The TCFD recommends that organizations identify, assess and manage climate-related risks and opportunities within the context of an organizationwide risk management framework. That includes looking at risk from varying time horizons, such as the short, medium and long terms.
Tilting portfolios toward companies that are low emitters and allocating to those that reduce their carbon emissions over time are among alternatives investors can use in climate-aligned portfolios, according to a report by MSCI ESG Research.
Investors took center stage at this year's gathering, which featured a focus on their role in driving global greenhouse gas emissions to net-zero, the need for credible decarbonization plans from companies, and hopes for action from COP26.
The number of companies aligned with a world that limits temperature rise to 1.5°C could shrink as the reductions needed to reach net-zero emissions grow steeper with each passing year. That could leave investors struggling to find companies to invest in.
Climate benchmarks can help investors to implement net-zero-aligned strategies in a consistent way, avoid stranded assets, identify green opportunities and encourage portfolio companies to develop climate-resilient business models.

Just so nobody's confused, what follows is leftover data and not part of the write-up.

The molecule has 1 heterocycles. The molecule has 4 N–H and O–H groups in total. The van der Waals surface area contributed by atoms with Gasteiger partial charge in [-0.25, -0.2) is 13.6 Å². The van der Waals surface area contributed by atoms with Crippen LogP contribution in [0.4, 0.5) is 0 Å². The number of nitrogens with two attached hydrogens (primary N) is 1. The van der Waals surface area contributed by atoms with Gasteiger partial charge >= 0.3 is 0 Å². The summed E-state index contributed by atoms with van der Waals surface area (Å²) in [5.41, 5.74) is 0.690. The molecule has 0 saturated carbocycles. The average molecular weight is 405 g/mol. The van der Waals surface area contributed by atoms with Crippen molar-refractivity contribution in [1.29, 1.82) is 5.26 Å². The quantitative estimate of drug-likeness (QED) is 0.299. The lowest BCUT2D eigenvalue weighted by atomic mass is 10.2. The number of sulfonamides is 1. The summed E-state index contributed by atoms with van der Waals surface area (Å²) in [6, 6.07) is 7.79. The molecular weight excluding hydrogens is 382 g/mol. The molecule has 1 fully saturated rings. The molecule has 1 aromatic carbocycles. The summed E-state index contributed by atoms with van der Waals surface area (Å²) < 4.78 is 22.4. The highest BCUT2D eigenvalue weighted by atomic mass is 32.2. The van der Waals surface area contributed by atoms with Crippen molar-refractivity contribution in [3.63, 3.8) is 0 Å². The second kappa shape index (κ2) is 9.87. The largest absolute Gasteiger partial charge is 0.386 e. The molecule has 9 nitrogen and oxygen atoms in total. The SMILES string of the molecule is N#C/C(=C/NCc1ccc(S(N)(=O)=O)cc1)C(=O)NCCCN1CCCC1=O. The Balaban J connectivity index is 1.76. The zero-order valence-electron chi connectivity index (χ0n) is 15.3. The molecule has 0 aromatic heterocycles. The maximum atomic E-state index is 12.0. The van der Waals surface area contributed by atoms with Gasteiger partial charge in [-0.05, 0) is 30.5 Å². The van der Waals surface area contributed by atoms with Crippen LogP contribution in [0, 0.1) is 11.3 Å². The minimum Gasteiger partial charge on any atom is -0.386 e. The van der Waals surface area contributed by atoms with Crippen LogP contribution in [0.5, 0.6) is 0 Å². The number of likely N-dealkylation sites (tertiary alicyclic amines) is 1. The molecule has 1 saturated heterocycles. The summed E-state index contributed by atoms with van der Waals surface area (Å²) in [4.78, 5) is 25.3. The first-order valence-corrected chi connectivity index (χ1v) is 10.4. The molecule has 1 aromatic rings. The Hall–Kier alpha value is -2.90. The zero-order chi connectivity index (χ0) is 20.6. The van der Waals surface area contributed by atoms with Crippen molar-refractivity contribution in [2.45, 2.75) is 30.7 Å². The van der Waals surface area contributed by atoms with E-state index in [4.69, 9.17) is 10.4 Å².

Investors can align investment portfolios with the global goal of reducing GHG emissions to net-zero using a framework designed to assess the resiliency of companies to the decarbonization of the economy. This framework covers four dimensions.
Just as investors focus on climate resiliency among portfolio companies, they also can take meaningful steps to make net-zero part of their own organizations. Such steps may include disclosing their greenhouse gas emissions and mapping out decarbonization targets.
“Net-Zero Now,” a new documentary by MSCI, shows how decarbonizing the global economy will depend on rechanneling capital at a scale needed to transform how the planet produces and consumes energy, and why investors will play a critical role in averting a climate disaster.